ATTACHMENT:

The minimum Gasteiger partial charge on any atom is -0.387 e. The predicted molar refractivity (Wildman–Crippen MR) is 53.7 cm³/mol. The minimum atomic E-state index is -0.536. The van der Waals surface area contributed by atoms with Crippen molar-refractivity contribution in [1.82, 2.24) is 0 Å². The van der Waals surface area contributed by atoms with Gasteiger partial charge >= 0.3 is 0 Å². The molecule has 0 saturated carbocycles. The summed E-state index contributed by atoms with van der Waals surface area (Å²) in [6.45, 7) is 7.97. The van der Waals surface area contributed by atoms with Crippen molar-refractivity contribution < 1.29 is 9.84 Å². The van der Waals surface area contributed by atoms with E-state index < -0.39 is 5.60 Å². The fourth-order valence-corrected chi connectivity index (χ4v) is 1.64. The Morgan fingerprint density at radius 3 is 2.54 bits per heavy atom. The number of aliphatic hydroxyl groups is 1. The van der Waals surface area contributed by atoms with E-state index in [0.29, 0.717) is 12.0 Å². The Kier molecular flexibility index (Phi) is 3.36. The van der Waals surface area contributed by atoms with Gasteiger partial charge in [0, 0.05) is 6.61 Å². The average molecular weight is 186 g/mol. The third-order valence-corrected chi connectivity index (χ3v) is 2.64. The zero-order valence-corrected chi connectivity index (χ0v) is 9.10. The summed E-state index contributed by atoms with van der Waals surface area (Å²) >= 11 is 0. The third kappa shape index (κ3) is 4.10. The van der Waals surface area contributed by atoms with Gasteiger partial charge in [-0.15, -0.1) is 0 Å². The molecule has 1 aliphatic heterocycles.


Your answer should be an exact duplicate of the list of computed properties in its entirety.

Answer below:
The minimum Gasteiger partial charge on any atom is -0.387 e. The predicted molar refractivity (Wildman–Crippen MR) is 53.7 cm³/mol. The minimum atomic E-state index is -0.536. The van der Waals surface area contributed by atoms with Crippen molar-refractivity contribution in [1.82, 2.24) is 0 Å². The van der Waals surface area contributed by atoms with Gasteiger partial charge >= 0.3 is 0 Å². The molecule has 0 saturated carbocycles. The summed E-state index contributed by atoms with van der Waals surface area (Å²) in [6.45, 7) is 7.97. The van der Waals surface area contributed by atoms with Crippen molar-refractivity contribution < 1.29 is 9.84 Å². The van der Waals surface area contributed by atoms with E-state index < -0.39 is 5.60 Å². The fourth-order valence-corrected chi connectivity index (χ4v) is 1.64. The Morgan fingerprint density at radius 3 is 2.54 bits per heavy atom. The number of aliphatic hydroxyl groups is 1. The van der Waals surface area contributed by atoms with E-state index in [0.29, 0.717) is 12.0 Å². The Kier molecular flexibility index (Phi) is 3.36. The van der Waals surface area contributed by atoms with Gasteiger partial charge in [0, 0.05) is 6.61 Å². The average molecular weight is 186 g/mol. The third-order valence-corrected chi connectivity index (χ3v) is 2.64. The zero-order valence-corrected chi connectivity index (χ0v) is 9.10. The summed E-state index contributed by atoms with van der Waals surface area (Å²) >= 11 is 0. The third kappa shape index (κ3) is 4.10. The van der Waals surface area contributed by atoms with Gasteiger partial charge in [-0.15, -0.1) is 0 Å². The molecule has 1 aliphatic heterocycles.